Uh, right.

Shall we consult reality before embracing delusional "solutions"? Here's a chart of the rise of administrative costs in healthcare, public and private. Proponents of Medicare for All claim admin costs are lower in Medicare, but this conveniently overlooks the estimates that 40% of Medicare costs are paper-shuffling, needless or harmful tests, procedures, etc. and outright fraud.

We know a few things as fact. One is that the populations qualifying for Medicare and Medicaid (the elderly and low-income households) are expanding at a high and very predictable rate.

The other thing we know is that the Medicare-Medicaid costs are rising at a rate far above the growth rate of the economy that supports these programs (GDP), far above the growth rate of tax revenues and far above the growth rate of wages, which matters because payroll taxes fund Medicare.

It doesn't take much to extend these lines and conclude Medicare-Medicaid alone will bankrupt the federal government and the nation. The problem is these programs are bloated by fraud, defensive medicine, predatory pricing for medications, and every other costly ill of our healthcare system.

Like every other centrally funded/regulated sector, Medicare-Medicaid is optimized for maximizing private-sector profits and increasing regulatory costs. This is one manifestation of the diminishing returns on the entire centralized-control model:

We'd all like "solutions" that don't change anything, but when the system itself is the source of our problems, changing nothing guarantees collapse. As noted in the article linked above, various inequalities and asymmetries get resolved by collapse.

Clinging to magical-thinking fixes that change nothing on the fundamental level hastens collapse. In that sense, magical-thinking fixes are "solutions," but not the sort their proponents imagined.

*  *  *

If you found value in this content, please join Charles in seeking solutions by becoming a $1/month patron of my work via patreon.com. Check out both of Charles' new books, Inequality and the Collapse of Privilege ($3.95 Kindle, $8.95 print) and Why Our Status Quo Failed and Is Beyond Reform ($3.95 Kindle, $8.95 print, $5.95 audiobook) For more, please visit the OTM essentials website.

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Fake Trump's picture

Trump is a snake-oil president.

orangegeek's picture

really???  that you nigga???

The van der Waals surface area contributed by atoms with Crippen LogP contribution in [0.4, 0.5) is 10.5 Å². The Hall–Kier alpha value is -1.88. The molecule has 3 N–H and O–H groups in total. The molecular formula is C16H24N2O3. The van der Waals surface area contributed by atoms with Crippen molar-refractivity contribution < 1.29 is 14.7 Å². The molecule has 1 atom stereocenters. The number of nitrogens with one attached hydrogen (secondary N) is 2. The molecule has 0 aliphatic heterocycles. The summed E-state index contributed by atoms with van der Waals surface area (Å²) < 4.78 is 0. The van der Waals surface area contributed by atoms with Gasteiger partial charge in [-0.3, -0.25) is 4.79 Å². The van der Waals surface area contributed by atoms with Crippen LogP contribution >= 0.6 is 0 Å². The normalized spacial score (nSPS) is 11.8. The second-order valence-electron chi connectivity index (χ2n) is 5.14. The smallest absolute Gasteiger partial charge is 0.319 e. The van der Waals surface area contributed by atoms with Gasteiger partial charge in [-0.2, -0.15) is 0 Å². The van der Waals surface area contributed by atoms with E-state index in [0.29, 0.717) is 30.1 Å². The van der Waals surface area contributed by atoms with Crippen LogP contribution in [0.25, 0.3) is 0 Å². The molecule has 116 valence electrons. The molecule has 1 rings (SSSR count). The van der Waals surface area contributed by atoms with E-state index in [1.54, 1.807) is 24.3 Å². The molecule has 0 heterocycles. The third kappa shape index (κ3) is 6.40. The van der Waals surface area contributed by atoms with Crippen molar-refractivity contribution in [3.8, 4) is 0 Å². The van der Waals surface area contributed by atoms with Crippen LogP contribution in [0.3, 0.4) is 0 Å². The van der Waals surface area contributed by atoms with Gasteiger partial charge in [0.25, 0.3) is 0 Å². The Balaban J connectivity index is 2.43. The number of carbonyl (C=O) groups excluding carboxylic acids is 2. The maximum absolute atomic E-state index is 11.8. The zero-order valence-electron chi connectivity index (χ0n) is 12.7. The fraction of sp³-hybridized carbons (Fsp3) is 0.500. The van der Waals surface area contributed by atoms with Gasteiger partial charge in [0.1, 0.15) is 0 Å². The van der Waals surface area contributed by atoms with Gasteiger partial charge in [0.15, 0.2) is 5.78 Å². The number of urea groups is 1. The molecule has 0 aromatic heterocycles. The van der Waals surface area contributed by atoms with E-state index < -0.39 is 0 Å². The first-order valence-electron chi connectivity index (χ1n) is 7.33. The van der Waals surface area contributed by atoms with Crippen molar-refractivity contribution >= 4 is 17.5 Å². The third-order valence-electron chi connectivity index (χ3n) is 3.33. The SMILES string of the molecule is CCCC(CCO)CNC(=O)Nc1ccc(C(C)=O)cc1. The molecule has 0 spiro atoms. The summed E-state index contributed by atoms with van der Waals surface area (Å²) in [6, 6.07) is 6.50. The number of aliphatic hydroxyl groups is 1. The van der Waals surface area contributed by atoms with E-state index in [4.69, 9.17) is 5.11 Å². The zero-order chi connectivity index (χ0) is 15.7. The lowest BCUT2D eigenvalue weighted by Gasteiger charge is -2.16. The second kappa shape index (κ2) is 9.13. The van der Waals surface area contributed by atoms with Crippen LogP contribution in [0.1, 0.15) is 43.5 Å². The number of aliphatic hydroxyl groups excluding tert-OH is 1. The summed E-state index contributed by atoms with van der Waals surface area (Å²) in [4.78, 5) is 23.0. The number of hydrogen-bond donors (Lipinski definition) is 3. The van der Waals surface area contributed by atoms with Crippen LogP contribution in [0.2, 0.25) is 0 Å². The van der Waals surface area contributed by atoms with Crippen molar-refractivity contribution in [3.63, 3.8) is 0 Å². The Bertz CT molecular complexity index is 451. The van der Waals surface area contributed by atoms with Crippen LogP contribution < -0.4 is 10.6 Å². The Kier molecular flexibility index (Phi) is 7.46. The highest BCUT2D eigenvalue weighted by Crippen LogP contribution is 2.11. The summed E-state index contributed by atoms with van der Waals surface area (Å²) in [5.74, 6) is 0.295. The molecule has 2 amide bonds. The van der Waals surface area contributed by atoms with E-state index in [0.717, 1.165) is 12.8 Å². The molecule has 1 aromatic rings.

junction's picture

For how the United States really works, read the article on New York City rents at:


The article shows how vacancy decontrol was put in place by City Council President Peter Vallone's chief of staff, who then got a job in 1994 from the Rent Stabilization Association that now pays him $800,000 a year.  The decontrol bill was passed with the votes of City Council members who were black and Hispanic, who won't admit they were paid off by Vallone.  Council member Anthony Weiner also voted for decontrol and he now stands by his vote and for Pizzagate.  This vote is a classic example of honest services fraud, where elected government officials sold out their constituents.  Naturally, the U.S. Attorney's office ignored this corruption, empty suits who protect people who will later hire them. 


847328_3527's picture

... not ot mention that $85 Billion is embezzeled from Medicare and Medicaid by fake suppliers, fake doctors, fake chiropracters (are they real anyway?), fraudulent and crooked government office workers, and so on. The medical supply group is esp prone to fraud.


The DOJ should set up a special health care fraud department to do nothing but chase these embezzlers. They can probably save or recover Billions of that money.

Stuck on Zero's picture

The drive toward perfect socialism is the last step before the whole system collpases.

geno-econ's picture

Additional delusion----Limitless Neocon defense spending will preserve a debt ridden society from economic collapse by waging decade old  unwinnable Wars in MEon behalf of SA Royal Kingdom or to prevent a Communist domino takeover of the world.

new game's picture

only one delusion matters:we are  all in unison "believ9ing" our money is good and has value. opt out-lol...

INTJ Economist's picture

I like you, bruh.  I look forward to your posts.  However you miss one important point which is how the federal government actually spends (hint: it's NOT through taxes).  Fed can EASILY "afford" UBI for the masses; it can afford anything and everything, actually, because it creates DIGITAL dollars out of thin air.  I'll admit that I don't know enough about inflation to say what would happen (with certainty) if every citizen in the US suddenly had, for example, $18k per year to live on.  But, per this article, that is beside the point.  The POINT is that being able to pay for UBI is not a problem because the US gov't spends money into existence all the time.

lasvegaspersona's picture

Actually they must borrow it first. Some in Congress can stop that. Some understand the inflation issue, some don't care. Eventually, so far, all fiat currencies have failed. Maybe our current Fed has figured a way to make life easy for all!......ya think?

waspwench's picture

The Gubbmint prints money.   The Gubbmint gives the money to the Tribe (aka the Banks).   The Gubbmint borrows this money back from the Tribe and pays them interest.

The Tribe gets richer and richer and the country gets poorer and poorer.    The Gubbmint has to print more money but can never get out of debt.

This is the purpose of the Fed. as intended by the Rothschilds.

eggsistense's picture

You took the words right out of my mouth.  Alan Greenspan even admitted as much in 2005 when he told Paul Ryan in testimony to Congress that "There is nothing to prevent the Federal Government from creating as much money as it wants and paying it to somebody."  That's because "money" is nothing but a unit of measure.  It all depends on what it is that we decide to measure with "money."  Both air and gold can fill a cup, after all.  The real "magical thinking" is that banks ought to be able to conjure "money" out of thin air based on one's signature on a piece of paper.  I get what Smith is saying and I like his stuff, but in this particular article, he doesn't address the most problematic magical thinking, which is creating money out of nothing and then acting like it's real.